Ordinary and extraordinary according to John

Fortunately John does attempt to root his personal incredulity in something more than his own tortured psychology.  His purported objective ground for personal incredulity lies in a distinction between “ordinary” and “extraordinary” with incredulity extended only to beliefs that are of the latter category.

(A) “An extraordinary claim is a claim about an alleged event considered improbable because it’s outside the realm of the ordinary, something we wouldn’t expect to happen.” (81)

At this point we must identify a regrettable error in the above cited definition because it extends only to claims about events. But go back to the list John provides of ten RPAB Christian beliefs and look at the very first one, cited above. It concerns not an event but rather a state of affairs, namely the claim that God (defined in a certain way) exists. Yet John clearly considers (1) implausible which means he intended to include states of affairs as well. This prompts me to offer a friendly addendum to his definition:

(B) “An extraordinary claim is a claim about an alleged event considered improbable because it’s outside the realm of the ordinary, something we wouldn’t expect to happen, or about an alleged state of affairs considered improbable because we would not expect it to be the case.”

While this is a better definition than John provides, it is also rather long-winded. With that in mind I offer two additional (more concise) ways John might want to define the “extraordinary” which seem to be consistent with his views:

(C) “An extraordinary claim is one that we would expect to be false because it diverges very far from common experience.”

(D) “An extraordinary claim is one that we would consider statistically to be very likely false.”

Personally I think either (C) or (D) is better than (B). But so long as we’re clear that we cannot go with (A) we should be okay.

The case of the surprising neighbor

Let’s begin to assess John’s ten RPAB Christian beliefs by considering another situation which concerns descriptions of Charles’ new neighbor. Without knowing anything of Charles’ neighbor what do you think the likelihood would be that the following claims about that neighbor are true?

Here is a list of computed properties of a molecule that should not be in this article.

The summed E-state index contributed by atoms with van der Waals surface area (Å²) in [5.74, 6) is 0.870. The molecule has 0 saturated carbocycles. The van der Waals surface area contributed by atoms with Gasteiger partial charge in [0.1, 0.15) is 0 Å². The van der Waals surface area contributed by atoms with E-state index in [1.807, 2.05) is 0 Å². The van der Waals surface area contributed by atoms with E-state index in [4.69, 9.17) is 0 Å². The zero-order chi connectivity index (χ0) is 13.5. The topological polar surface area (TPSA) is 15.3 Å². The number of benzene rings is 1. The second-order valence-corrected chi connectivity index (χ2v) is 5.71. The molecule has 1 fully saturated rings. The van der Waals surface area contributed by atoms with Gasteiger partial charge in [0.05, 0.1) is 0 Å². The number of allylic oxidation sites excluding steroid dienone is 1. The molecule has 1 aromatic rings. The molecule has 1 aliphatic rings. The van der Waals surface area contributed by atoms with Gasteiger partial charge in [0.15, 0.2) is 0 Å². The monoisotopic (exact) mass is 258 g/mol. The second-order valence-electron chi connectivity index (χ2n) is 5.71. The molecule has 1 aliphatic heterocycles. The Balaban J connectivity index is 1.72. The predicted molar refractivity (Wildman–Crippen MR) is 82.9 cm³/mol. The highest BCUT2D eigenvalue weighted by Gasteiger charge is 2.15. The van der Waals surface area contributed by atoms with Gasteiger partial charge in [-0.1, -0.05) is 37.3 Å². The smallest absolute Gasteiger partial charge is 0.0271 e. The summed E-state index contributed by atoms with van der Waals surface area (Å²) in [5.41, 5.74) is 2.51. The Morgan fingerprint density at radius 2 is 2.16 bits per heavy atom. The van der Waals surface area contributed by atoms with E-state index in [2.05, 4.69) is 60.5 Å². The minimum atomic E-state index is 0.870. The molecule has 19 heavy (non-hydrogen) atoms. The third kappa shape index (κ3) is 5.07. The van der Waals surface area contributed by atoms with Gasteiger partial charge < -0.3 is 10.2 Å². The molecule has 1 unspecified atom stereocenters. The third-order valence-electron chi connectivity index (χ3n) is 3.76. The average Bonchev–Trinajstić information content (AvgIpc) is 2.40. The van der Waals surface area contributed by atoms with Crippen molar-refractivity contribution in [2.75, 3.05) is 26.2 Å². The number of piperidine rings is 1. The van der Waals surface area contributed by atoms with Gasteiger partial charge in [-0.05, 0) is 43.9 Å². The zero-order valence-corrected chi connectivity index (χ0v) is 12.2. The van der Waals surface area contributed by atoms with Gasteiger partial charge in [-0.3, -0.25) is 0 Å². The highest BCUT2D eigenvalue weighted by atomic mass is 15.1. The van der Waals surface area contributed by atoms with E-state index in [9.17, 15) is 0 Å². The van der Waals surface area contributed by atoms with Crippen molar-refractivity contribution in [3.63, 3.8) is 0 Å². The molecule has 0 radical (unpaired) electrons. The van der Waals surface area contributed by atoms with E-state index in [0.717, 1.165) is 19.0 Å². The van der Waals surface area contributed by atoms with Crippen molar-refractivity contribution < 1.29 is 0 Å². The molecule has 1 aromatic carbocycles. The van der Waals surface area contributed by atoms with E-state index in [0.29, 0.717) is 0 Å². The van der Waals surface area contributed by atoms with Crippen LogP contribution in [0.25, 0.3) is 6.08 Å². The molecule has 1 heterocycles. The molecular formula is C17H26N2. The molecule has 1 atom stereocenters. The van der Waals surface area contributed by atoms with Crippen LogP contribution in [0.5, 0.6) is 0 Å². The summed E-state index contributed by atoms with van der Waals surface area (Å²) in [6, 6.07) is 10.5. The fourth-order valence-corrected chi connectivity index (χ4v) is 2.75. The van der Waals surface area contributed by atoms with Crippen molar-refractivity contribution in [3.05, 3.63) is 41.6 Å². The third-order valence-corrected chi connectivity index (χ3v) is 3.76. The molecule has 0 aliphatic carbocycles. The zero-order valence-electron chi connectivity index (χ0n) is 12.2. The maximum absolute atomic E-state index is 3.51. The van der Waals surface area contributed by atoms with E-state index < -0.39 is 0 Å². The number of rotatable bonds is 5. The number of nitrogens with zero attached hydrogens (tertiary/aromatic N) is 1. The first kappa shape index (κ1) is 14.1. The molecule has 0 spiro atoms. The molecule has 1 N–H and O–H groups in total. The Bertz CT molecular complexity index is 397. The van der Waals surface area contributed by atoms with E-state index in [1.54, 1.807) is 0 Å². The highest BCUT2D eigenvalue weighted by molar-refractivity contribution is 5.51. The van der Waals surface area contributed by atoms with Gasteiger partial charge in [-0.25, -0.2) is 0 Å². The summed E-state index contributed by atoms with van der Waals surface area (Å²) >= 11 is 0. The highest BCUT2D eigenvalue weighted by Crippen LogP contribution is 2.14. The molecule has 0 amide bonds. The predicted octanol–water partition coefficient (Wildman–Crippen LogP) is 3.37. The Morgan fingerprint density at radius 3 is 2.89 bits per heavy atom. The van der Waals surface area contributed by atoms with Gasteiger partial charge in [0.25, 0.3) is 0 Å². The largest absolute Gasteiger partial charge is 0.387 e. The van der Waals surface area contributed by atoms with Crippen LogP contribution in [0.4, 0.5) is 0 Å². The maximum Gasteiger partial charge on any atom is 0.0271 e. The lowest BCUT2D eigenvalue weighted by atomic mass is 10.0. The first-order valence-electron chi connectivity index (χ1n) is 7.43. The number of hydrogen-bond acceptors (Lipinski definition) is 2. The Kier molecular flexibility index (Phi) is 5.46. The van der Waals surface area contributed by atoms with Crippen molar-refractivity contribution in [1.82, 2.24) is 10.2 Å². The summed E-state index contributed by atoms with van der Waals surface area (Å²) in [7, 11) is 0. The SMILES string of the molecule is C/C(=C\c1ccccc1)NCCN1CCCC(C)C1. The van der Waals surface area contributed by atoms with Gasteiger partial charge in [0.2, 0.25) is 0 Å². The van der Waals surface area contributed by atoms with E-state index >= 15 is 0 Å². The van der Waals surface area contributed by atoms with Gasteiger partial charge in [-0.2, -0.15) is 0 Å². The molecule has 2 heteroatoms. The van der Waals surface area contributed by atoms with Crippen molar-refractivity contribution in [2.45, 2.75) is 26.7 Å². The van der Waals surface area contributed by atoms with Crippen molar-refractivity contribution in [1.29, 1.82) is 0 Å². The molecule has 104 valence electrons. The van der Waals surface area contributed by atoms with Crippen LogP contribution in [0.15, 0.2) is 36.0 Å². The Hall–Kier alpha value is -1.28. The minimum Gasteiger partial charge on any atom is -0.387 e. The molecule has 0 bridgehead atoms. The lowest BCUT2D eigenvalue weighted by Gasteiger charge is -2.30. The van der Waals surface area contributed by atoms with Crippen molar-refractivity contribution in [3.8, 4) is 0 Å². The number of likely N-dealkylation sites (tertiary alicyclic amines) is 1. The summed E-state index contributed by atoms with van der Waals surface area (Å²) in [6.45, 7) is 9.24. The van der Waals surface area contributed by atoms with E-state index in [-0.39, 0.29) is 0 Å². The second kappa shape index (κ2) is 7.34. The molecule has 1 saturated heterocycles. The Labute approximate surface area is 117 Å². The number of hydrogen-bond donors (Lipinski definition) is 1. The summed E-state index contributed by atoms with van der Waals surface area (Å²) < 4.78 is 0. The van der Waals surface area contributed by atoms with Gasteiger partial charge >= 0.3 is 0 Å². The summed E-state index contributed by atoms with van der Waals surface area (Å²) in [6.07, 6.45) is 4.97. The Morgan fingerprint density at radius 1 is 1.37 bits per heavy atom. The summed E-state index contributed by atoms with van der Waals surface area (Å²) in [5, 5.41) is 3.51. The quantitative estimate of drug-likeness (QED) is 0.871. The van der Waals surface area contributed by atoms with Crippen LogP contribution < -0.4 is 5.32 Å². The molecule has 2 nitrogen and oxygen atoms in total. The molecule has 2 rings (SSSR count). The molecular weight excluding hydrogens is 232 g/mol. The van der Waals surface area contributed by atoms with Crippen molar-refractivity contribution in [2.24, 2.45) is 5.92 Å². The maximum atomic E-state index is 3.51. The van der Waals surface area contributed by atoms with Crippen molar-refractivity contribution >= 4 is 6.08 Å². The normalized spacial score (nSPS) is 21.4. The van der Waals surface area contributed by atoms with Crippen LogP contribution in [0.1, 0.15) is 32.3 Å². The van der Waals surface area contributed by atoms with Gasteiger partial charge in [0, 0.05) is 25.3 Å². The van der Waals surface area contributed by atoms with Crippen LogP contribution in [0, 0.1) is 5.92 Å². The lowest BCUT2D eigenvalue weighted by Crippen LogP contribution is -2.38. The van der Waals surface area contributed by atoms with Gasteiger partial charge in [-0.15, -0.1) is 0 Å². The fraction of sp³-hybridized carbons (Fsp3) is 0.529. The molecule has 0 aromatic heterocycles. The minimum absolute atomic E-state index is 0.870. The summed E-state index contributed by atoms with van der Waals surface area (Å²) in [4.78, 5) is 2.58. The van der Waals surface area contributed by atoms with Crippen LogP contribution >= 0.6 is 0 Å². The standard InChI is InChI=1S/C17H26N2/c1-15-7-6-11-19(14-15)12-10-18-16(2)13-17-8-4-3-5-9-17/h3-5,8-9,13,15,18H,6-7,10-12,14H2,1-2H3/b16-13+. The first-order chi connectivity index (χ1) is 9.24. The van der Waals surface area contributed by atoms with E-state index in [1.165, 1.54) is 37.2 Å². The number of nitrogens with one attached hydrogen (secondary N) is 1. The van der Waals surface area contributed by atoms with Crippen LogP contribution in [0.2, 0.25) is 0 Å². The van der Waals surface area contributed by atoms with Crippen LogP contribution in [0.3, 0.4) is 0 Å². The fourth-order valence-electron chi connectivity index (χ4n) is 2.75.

(1) The neighbor is a Swede named Mario.

(2) Mario was born “Maria”, if you get my drift.

(3) Mario is a retro-gamer who holds the first highest official score at Galaga.

(4) Mario lived at the McMurdo Station in Antarctica for three months.

(5) Mario has an unrestored 1966 Mustang with a 351 Windsor in storage.

A transsexual Swede named Mario? Are you kidding? This definitely is a highly improbable state of affairs! And that doesn’t even get into (3)-(5).

But what if, when you ask Charles to describe his new neighbor, he lists off (1)-(5)? Do you balk and pull out a napkin so you can explain the enormous statistical improbability of (1)-(5) being true? Of course not. Assuming you have no defeaters to the general reliability of Charles’ testimony you toss your prior probabilities out the window because actuality trumps probability.

Actuality trumps probability

The problem with John’s reasoning can be illustrated by an insurance commercial (which, alas, I failed to find on youtube). The commercial features two insurance agents standing on a busy street corner doing risk assessments based on the statistical probability of various events playing out. As the scenes of a busy city play out around them they say things like this:

“There is a two percent chance that that guy will stumble on the curb and spill his coffee.”

“Well there is a .5 percent chance that that car will hit the pothole and lose a hubcap.”

Then one of them asks something like this: “What is the chance of a guy riding by on an ostrich?” A moment later a man in a business suite rides by on an ostrich after which the other guy turns and, in a perfect deadpan delivery, answers the question: “One. Now.”

A probability of one. Now. In other words, the probability of a particular claim or set of claims being true might be enormously improbable until it occurs. But once it does occur its probability leaps to 1 (or 100 %). Once again, actuality trumps probability.

From the perspective of a Christian John is like that analyst calculating the enormous implausibility of the ostrich riding man before the fact. But the Christian is like the man who has just witnessed the otherwise unexpected event. Once a person believes an event has occurred approximate calculations of the probability of the event are no longer relevant.

You know what this means, don’t you? John still has nothing driving his essay but his own personal incredulity.

A new set of criteria for ordinary/extraordinary

John attempts to further his case by posing a “Greater Extraordinary Claims Scale” which purports to chart a scale from ordinary claims to downright extraordinary ones. The chart goes like this: